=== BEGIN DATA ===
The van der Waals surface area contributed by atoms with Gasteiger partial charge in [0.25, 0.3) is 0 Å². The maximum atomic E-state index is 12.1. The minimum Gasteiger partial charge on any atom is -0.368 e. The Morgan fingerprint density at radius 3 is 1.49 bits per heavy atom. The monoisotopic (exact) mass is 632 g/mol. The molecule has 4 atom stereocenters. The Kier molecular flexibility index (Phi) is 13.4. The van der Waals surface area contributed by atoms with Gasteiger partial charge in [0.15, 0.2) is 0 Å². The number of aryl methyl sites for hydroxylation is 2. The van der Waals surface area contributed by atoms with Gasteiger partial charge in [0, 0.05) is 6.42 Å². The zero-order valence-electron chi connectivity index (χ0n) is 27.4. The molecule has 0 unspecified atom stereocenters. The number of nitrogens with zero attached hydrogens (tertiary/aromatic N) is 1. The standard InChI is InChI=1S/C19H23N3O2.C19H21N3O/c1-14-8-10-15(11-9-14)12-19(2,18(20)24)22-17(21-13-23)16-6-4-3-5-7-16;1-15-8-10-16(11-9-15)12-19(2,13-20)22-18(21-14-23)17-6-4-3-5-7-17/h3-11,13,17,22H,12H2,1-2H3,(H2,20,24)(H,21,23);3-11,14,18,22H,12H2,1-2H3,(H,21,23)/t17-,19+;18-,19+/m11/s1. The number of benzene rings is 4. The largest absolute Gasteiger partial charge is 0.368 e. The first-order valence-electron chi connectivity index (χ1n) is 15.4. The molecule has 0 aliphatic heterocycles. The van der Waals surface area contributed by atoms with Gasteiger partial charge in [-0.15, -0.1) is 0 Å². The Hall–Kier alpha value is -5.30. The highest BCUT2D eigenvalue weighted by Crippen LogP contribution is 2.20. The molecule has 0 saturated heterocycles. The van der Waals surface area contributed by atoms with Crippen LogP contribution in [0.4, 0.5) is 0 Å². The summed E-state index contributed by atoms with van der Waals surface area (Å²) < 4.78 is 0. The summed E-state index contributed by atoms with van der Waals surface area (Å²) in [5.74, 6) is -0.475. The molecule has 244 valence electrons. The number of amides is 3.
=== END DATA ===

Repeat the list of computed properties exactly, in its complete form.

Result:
The van der Waals surface area contributed by atoms with Gasteiger partial charge in [0.25, 0.3) is 0 Å². The maximum atomic E-state index is 12.1. The minimum Gasteiger partial charge on any atom is -0.368 e. The Morgan fingerprint density at radius 3 is 1.49 bits per heavy atom. The monoisotopic (exact) mass is 632 g/mol. The molecule has 4 atom stereocenters. The Kier molecular flexibility index (Phi) is 13.4. The van der Waals surface area contributed by atoms with Gasteiger partial charge in [0.15, 0.2) is 0 Å². The number of aryl methyl sites for hydroxylation is 2. The van der Waals surface area contributed by atoms with Gasteiger partial charge in [0, 0.05) is 6.42 Å². The zero-order valence-electron chi connectivity index (χ0n) is 27.4. The molecule has 0 unspecified atom stereocenters. The number of nitrogens with zero attached hydrogens (tertiary/aromatic N) is 1. The standard InChI is InChI=1S/C19H23N3O2.C19H21N3O/c1-14-8-10-15(11-9-14)12-19(2,18(20)24)22-17(21-13-23)16-6-4-3-5-7-16;1-15-8-10-16(11-9-15)12-19(2,13-20)22-18(21-14-23)17-6-4-3-5-7-17/h3-11,13,17,22H,12H2,1-2H3,(H2,20,24)(H,21,23);3-11,14,18,22H,12H2,1-2H3,(H,21,23)/t17-,19+;18-,19+/m11/s1. The number of benzene rings is 4. The largest absolute Gasteiger partial charge is 0.368 e. The first-order valence-electron chi connectivity index (χ1n) is 15.4. The molecule has 0 aliphatic heterocycles. The van der Waals surface area contributed by atoms with Gasteiger partial charge in [-0.15, -0.1) is 0 Å². The Hall–Kier alpha value is -5.30. The highest BCUT2D eigenvalue weighted by Crippen LogP contribution is 2.20. The molecule has 0 saturated heterocycles. The van der Waals surface area contributed by atoms with Crippen LogP contribution in [0.4, 0.5) is 0 Å². The summed E-state index contributed by atoms with van der Waals surface area (Å²) < 4.78 is 0. The summed E-state index contributed by atoms with van der Waals surface area (Å²) in [5.74, 6) is -0.475. The molecule has 244 valence electrons. The number of amides is 3.